John Lindley's Vallota ? miniata.

John Lindley offered the first description of what we now know as Clivia miniata. It was published in the Gardeners' Chronicle and Agricultural Gazette for 1854, on page 119.




Here is a transcription of the text, with a translation of the Latin diagnosis; and thereafter some comment:

New Plants.
47. VALLOTA ? MINIATA
V[allota]. tubo brevissimo, laciniis perianthii sepalinis angustioribus et paulò brevioribus, staminibus subdeclinatis. Vallota with the tube very short and the sepaline (outer whorl) laciniae (segments) of the perianth narrower and a little shorter, and with stamens somewhat bent downwards.
A beautiful greenhouse bulbous plant, with fleshy narrow pale green leaves, resembing those of Clivia (Imatophyllum), and the inflorescence of Vallota purpurea, from which it differs in the flowers being much smaller, of a clear delicate brilliant vermilion colour, passing into Indian yellow in their lower half, and in the tube not exceeding 4 lines in length. The sepaline divisions of the perianth are about one third narrower and slightly shorter than the others. The stamens are somewhat declinate, and nearly as long as the perianth, in which respect this differs from the previously known species of Vallota, as it also does in the want of a membrane connecting the segments for full half their length. The ovules are six, attached to the axis of each cell. These circumstances would perhaps justify the creation of a new genus ; but in the absence of information concerning the fruit, and considering moreover the great resemblance of the plant in habit to Vallota, it seems better to leave it for the present in that genus. Messrs. Lee received a Banksian Medal for a specimen of it exhibited on the 21st inst. to the Horticultural Society, and it richly deserved that mark of value. It was purchased some years ago from Messrs. Backhouse, of York, who are said to have received its bulbs from Caffraria.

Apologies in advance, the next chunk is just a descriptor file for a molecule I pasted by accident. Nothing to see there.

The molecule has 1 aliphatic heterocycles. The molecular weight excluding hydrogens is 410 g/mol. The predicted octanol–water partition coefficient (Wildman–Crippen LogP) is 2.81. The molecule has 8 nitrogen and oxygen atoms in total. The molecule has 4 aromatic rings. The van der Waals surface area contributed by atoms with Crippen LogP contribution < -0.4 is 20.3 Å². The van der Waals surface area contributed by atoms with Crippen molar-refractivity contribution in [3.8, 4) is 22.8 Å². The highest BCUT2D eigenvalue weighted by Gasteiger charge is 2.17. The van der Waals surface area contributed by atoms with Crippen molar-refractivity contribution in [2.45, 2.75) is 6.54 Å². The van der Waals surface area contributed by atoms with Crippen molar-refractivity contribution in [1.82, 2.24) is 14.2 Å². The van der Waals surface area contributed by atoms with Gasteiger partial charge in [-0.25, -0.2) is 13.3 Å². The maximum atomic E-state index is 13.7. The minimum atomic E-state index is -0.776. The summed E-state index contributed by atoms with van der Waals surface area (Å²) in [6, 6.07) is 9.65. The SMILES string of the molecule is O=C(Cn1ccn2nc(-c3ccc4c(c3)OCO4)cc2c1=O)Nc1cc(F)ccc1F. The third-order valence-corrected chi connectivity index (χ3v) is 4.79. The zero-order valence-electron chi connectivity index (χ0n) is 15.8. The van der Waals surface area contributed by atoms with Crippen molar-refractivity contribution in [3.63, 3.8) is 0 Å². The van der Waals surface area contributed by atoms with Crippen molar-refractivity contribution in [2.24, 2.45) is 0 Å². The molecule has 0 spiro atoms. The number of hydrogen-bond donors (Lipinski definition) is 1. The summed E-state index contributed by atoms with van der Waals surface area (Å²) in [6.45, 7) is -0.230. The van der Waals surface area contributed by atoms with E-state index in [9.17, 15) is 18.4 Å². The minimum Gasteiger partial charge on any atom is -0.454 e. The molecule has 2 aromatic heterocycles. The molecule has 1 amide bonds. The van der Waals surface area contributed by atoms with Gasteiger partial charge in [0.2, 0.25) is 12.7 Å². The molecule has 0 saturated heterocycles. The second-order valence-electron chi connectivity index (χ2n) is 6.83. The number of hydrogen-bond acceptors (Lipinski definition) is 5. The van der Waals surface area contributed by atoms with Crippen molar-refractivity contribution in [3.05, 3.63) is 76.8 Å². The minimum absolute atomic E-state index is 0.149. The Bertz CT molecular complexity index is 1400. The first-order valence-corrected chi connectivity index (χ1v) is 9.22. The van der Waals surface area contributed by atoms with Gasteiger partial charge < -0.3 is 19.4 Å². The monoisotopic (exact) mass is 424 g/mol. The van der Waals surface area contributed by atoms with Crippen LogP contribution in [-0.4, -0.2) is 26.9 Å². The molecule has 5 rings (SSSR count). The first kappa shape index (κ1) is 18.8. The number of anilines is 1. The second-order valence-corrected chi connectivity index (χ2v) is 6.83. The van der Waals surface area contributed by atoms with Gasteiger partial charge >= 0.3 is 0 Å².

Comment: It is quite clear from this that Lindley was comfortable in describing this plant as a new species. He did, however, have some doubt with regard to his generic placement of the species. It is for this reason that he decided to utilise the question mark in the name. It is still a perfectly valid protologue and resultant basionym for a species - ready for a generic transfer (which did happen later).

© 2011 Greig Russell.


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